Your question asks two questions that are less-related than you might hope. First, how do we increase the probability of down-conversion occuring? This is fundamentally a question about material properties: the chance per unit length of down-conversion occurring is proportional to $\chi^{(2)}$; if our material of choice doesn't have good phase-matching ...


3

Yes. The kets themselves can have arbitrary labels, and it's just for you to establish the connection between them and the physical scenario. There's no reason why you can't have the physical scenario you've specified and, indeed, people frequently do.


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For a general overview about hardware and the difficulties they present, I recommend section three of Quantum Computing: An Overview Across the System Stack. Another good introduction would be Quantum Computing Hardware Implementation Methods: A Survey over Categories. Let me also give you some papers specific to certain implementations and their recent ...


3

One idea is to do polarimetry. By using a polarizing beam splitter, the polarization qubit can have each of its polarization components directed to a different detector for photon counting (ideally a single-photon detector, here). A polarizing beam splitter might send horizontally polarized photons in one direction and vertically polarized photons in another....


3

First, the operators $a$ and $b$ ($a^{\dagger}$ and $b^{\dagger}$) are the annihilation (creation) operators of the two photonic modes in your problem. For an introduction to the subject I recommend you to look for some decent lecture notes on quantum optics. A well readable introductory book is Mark Fox's "Quantum Optics -- An Introduction" and a more ...


2

Here's some relevant work in Optimizing type-I polarization-entangled photons-Radhika Rangarajan, Michael Goggin, Paul Kwiat. Abstract: Optical quantum information processing needs ultra-bright sources of entangled photons, especially from synchronizable femtosecond lasers and low-cost cw-diode lasers. Decoherence due to timing information and ...


2

DanielSank is correct, but I think the answer is actually even more subtle. If there was no loss there would also be no way the background radiation leaking into your quantum device. Even if it was initially thermally excited, one could actively reset the state of the qubits. Thus, in addition to thermal excitations of microwave qubits, the fundamental ...


2

Strictly, what you have to calculate is that for all $i$ and $j$ $$ \langle 0_L|U_iU_j|1_L\rangle=0 $$ and $$ \langle 0_L|U_iU_j|0_L\rangle=\langle 1_L|U_iU_j|1_L\rangle. $$ (I've ignored the Hermitian conjugate because all the single-qubit errors are Hermitian.) Obviously there's a lot of work involved in calculating all $28^2$ cases of $i,j$. You can at ...


2

While the Pauli-$Z$ matrix is a 2 x 2 matrix, there are more basis states that need to be considered, namely the vacuum. The atomic basis states are $\left|0\right>$ and $\left|1\right>$, representing the number of excitations in the atom (as it's only a two-level atom, there can't be more than 1 excitation) and this is what $Z$ acts on. Similarly, the ...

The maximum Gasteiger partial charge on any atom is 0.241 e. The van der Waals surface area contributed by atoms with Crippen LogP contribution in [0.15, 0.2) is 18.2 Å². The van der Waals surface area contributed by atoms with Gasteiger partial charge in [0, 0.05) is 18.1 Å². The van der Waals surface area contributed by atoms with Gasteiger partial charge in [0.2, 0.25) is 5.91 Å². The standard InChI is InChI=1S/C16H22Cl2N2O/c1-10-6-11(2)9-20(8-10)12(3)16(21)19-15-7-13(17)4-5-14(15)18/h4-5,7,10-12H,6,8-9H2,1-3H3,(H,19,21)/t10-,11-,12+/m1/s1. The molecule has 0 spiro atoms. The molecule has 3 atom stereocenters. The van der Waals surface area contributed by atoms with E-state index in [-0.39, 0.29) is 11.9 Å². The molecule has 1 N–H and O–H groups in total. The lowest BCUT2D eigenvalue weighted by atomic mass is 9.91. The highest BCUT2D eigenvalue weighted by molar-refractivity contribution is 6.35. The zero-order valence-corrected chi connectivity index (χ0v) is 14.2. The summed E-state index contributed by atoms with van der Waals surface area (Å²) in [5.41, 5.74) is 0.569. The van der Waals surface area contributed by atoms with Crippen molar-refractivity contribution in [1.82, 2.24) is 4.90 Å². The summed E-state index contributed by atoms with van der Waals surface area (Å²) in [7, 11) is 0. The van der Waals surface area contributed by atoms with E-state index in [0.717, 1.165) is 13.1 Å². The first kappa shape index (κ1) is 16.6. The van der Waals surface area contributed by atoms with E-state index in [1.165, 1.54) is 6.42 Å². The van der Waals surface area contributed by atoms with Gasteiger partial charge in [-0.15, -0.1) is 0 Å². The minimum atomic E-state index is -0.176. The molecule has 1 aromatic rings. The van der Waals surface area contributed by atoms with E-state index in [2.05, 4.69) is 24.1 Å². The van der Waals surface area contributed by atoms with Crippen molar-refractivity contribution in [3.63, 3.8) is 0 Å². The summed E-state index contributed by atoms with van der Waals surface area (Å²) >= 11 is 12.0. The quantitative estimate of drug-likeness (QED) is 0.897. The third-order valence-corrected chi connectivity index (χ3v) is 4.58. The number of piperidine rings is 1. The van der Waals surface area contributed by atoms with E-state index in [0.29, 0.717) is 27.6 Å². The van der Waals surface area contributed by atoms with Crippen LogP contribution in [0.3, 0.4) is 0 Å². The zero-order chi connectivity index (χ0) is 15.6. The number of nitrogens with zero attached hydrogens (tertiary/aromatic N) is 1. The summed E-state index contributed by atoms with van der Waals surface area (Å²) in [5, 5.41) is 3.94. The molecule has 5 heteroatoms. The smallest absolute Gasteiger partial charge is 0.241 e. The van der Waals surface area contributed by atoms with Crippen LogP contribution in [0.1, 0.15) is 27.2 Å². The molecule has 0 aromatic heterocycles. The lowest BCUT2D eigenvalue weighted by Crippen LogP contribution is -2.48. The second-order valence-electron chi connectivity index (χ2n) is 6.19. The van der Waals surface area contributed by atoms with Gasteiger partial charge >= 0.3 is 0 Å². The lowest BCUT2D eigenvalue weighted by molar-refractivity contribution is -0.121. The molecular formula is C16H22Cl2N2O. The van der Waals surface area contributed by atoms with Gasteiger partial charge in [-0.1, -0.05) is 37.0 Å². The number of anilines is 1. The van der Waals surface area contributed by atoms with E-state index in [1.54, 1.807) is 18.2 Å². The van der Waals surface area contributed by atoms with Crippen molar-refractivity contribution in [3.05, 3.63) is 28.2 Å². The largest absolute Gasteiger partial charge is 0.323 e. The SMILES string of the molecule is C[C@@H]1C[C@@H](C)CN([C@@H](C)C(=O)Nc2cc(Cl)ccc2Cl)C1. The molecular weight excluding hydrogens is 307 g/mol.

2

Here is a handful of Linear Optical Quantum Computation (LOQC) resources I have found useful in the past: "Linear Optical Quantum Computing" (2005) by Kok et. al.: this is probably the best review paper that came out after Knill, Laflamme, and Milburn's 2001 discovery that theoretically-efficient LOQC was possible. It's a pretty thorough but very accessible ...


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a good stater i would say is the paper of Knill and Laflamme about LOQC (Linear Optical Quantum computing) from 2001, that says that quantum computing can be achieved with linear optic. Photons are really good as they can be used in many way to create qubits (polarisation of course, but also time, frequency, OAM). A Ph.D Thesis of Laurent Olislager is ...


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In QuTiP, one can construct generalized dissipators with the lindblad_dissipator function listed under "Superoperators and Liouvillians" here. You can pass in separate operators to act from the left and right: \begin{align} D[a,b] = a\rho b^\dagger - \frac{1}{2}a^\dagger b \rho - \frac{1}{2} \rho a b^\dagger \end{align} Then, in the master ...


1

The Hilbert space of the environment part of the state must have at least as many dimensions as the minimum number of Kraus operators $N$ used to describe the local state's evolution: $$|\psi\rangle\langle\psi|\to\mathrm{Tr}_E[U(|\psi\rangle\langle\psi|\otimes |0\rangle_E\langle 0|)U^\dagger]=\sum_{k=1}^N K_k|\psi\rangle\langle\psi| K_k^\dagger.$$ For the ...


1

With polarizers you can implement projections. The Pauli Z oerator has an eigenvalue $-1$, so no, you cannot implement $U_a$ with only polarizers.


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This is very much possible. And is a very general technique of how product systems in composite states are coupled. Here of the form $|n_1\rangle |n_2\rangle$. This kind of general ket is a solution of the Hamiltonian interaction/coupling terms like $V\sim (a_1^\dagger a_2 +h.c)$ which describe the exchange of one quanta (between the two optical cavities ...